The microscope picture above shows you a clover root (the mostly transparent material in the picture) whose cells have been “infected” with a fungus (the thick, dark material in the picture). At first glance, you might think the fungus is a parasite that takes nutrients from the plant, but that’s not really true. While the fungus does take nutrients from the clover, it also supplies the plant with critical nitrogen- and phosphorus-based chemicals that the plant has a hard time extracting from the soil. This is a mutually-beneficial relationship, which is often called a mutualistic relationship.
As anyone who has read this blog for a while knows, I am fascinated by such relationships. I have blogged about them many, many times before (see here, here, here, here, here, and here, for example). In fact, I have blogged about this specific kind of mutualistic relastionship before. It is called a mycorrhiza, and it is very, very common in nature.
About 95% of all vascular plants develop mycorrhizae,1 and these relationships come in many different forms. For example, in the relationship shown above, the fungus forms a highly-branched structure called an arbuscule, which comes from the Latin word arbusculum, which means for “little tree.” This arbuscule is formed inside the walls of the root’s cells, and the fungus is called an arbuscular mycorrhizal (AM) fungus. Such fungi cannot exist by themselves. They can only exist as a part of a mycorrhizal relationship. There are other forms of mycorrhizae as well, but the study I want to discuss is specifically about AM fungi.
In the study, Zdenka Babikova and her colleagues wanted to see if AM fungi helped plants communicate with one another. They state in their paper that evidence has been mounting that such fungi might transport chemical signals from one plant to another, and they wanted to determine whether or not this actually happens. They set up experiments in which 5 plants were arranged in the same soil so that there was a central plant with four plants surrounding it. The roots of one surrounding plant were allowed to grow freely, and as a result, its roots mingled with the central plant. In addition, an AM fungus was in the soil, and the plants shared that fungus as well.
Two of the other surrounding plants had their root systems restricted by a mesh that was too small to allow the roots to pass through, but was large enough to allow the the fungus to pass through. As a result, their roots did not mingle with the roots of the central plant, but they did share the fungus with the central plant. Finally, the roots of the fourth surrounding plant were restricted by a mesh that was too small to allow the roots and the fungus through. As a result, it had no root or fungal connection to the central plant.
The scientists allowed the plants to grow for a while, and then they took one of the two plants that had the larger mesh and twisted it so as to break the connection it had with the fungus. As a result, they had a central plant surrounded by four other plants. However, each of the surrounding plants had a different “connection” to the central plant:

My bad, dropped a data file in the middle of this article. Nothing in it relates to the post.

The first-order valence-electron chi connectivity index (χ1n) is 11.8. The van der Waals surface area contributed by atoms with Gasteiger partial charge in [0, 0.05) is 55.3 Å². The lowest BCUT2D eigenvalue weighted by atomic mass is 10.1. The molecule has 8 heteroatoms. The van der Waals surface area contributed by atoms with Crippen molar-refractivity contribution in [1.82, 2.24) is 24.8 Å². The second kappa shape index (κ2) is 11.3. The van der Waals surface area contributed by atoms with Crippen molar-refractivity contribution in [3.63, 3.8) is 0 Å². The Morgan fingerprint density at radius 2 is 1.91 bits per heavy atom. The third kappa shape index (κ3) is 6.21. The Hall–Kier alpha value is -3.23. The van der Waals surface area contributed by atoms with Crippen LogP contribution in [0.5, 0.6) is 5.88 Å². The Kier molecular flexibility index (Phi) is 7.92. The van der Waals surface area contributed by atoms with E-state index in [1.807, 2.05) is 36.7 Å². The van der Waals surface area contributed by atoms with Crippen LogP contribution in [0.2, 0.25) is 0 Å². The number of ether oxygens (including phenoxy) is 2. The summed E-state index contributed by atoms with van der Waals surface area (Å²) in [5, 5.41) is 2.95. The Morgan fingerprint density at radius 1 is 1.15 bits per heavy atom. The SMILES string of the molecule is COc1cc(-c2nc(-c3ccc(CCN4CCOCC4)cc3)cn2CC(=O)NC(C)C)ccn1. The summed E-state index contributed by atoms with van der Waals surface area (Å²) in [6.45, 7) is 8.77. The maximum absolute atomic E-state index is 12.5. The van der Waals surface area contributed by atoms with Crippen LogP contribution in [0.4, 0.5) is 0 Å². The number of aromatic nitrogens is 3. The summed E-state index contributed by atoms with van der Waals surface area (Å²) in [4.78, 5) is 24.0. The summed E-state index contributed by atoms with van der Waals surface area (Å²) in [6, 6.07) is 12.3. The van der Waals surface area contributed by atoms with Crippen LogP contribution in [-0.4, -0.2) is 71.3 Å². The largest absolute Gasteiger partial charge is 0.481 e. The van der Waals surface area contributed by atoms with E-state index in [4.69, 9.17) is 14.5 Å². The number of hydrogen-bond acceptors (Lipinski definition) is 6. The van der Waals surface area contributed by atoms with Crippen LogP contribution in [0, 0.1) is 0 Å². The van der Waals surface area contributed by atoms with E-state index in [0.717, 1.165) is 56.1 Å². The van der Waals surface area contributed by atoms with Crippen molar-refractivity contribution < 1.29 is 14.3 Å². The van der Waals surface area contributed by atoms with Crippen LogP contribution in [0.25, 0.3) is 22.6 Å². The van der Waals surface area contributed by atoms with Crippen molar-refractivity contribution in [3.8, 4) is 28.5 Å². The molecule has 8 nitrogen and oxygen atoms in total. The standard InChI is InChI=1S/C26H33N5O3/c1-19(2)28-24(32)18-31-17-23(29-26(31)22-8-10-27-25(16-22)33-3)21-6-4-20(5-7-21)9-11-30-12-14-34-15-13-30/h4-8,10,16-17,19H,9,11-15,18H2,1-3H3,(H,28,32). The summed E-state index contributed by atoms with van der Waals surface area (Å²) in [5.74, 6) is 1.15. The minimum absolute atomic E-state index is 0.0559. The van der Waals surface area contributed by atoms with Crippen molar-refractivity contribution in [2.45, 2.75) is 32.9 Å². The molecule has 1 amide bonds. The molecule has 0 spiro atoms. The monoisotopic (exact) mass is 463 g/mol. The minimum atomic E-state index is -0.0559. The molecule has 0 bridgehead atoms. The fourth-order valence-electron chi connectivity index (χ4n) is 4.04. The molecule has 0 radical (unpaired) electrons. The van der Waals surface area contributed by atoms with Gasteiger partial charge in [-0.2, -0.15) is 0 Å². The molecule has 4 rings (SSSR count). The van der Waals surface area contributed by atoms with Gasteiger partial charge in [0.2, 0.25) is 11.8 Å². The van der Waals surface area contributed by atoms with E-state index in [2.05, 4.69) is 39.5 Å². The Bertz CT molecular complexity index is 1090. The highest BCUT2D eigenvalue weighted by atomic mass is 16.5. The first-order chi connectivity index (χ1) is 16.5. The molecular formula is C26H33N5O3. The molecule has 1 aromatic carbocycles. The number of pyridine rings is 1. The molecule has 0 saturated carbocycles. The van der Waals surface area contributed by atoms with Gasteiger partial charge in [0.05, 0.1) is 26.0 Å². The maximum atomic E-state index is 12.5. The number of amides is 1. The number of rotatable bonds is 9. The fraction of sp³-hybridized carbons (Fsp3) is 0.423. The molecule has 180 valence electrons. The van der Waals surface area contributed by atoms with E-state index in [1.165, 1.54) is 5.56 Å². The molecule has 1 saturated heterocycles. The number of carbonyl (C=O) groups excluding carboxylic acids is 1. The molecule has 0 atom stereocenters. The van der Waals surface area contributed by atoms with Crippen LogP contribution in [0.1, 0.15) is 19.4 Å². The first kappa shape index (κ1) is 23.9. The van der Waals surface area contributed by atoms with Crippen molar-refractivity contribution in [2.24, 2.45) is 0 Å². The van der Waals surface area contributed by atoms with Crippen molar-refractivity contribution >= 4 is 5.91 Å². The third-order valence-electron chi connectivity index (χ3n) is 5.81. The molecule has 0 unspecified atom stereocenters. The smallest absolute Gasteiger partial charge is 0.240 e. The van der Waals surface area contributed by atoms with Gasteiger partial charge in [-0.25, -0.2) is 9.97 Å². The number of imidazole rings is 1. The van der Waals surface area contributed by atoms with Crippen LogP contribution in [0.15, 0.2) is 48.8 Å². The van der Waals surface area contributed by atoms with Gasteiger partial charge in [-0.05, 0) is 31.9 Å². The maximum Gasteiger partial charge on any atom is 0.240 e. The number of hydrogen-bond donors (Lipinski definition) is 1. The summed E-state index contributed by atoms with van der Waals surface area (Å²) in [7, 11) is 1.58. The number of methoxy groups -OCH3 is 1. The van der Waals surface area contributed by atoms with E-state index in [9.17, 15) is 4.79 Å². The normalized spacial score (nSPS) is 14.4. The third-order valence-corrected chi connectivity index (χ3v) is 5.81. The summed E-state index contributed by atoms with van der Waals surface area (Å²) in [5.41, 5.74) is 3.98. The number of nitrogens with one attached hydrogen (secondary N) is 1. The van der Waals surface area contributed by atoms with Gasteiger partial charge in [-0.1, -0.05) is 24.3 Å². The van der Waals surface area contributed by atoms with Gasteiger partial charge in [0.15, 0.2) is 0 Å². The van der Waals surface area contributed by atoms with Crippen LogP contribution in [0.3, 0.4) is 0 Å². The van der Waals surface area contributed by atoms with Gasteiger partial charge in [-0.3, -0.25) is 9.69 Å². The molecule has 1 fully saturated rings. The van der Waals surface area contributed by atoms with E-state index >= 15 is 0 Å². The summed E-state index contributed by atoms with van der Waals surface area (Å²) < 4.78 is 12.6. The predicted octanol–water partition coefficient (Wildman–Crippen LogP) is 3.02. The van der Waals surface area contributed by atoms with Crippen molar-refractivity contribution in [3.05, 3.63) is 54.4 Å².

1. One plant was connected by both roots and the fungus.
2. One plant was connected by the fungus alone.
3. One plant had been connected by the fungus alone, but that connection had been severed.
4. One plant had no connection with the central plant, other than the soil in which it was growing.
They then infected the central plant with aphids. The central plant did exactly what the researchers expected. It attempted to defend itself by releasing chemicals that repel the aphids and attract wasps, which prey on the aphids. Guess what? The first two plants in the list above also started producing the same chemicals, even though they were not infected with the aphids. The last two on the list did not produce the chemicals. What does that tell us? It tells us that most likely, the plants were using the fungus to communicate! After all, the first two plants were connected to the central plant by the fungus, but the last two were not, at least not once the aphids were added. As the authors state:2
We present the first experimental evidence that herbivore-induced signalling molecules can be transferred from plants infested with aphids to uninfested neighbours via a common mycelial network. [Note: A “mycelial network” is the network of filaments that make up the body of a fungus.]
So the plants can use the filaments in the body of a fungus to communicate with one another, letting others in their group know about impending danger! In other words, the fungus serves as a network that links the plants together, allowing them to communicate. What does that sound like to you? It’s an underground internet, and it existed long before the internet you are currently using did!
I think God designed his creation to work together, and I think that the mutualism we see today is a reflection of that design. Here we see yet another reason God might have designed living organisms to cooperate – so that communication can be enhanced! As time goes on, I suspect we will learn that many other forms of communication take place via this underground internet, and while Al Gore might one day say he took the initiative in creating it, I think it is clear who really deserves the credit!
1. Fungi in Ecosystem Processes, John Dighton, Ed., Marcel Dekker 2003, p. 100.
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2. Zdenka Babikova, Lucy Gilbert, Toby J. A. Bruce, Michael Birkett, John C. Caulfield, Christine Woodcock, John A. Pickett, David Johnson, “Underground signals carried through common mycelial networks warn neighbouring plants of aphid attack,” Ecology Letters 16(7):835–843, 2013.
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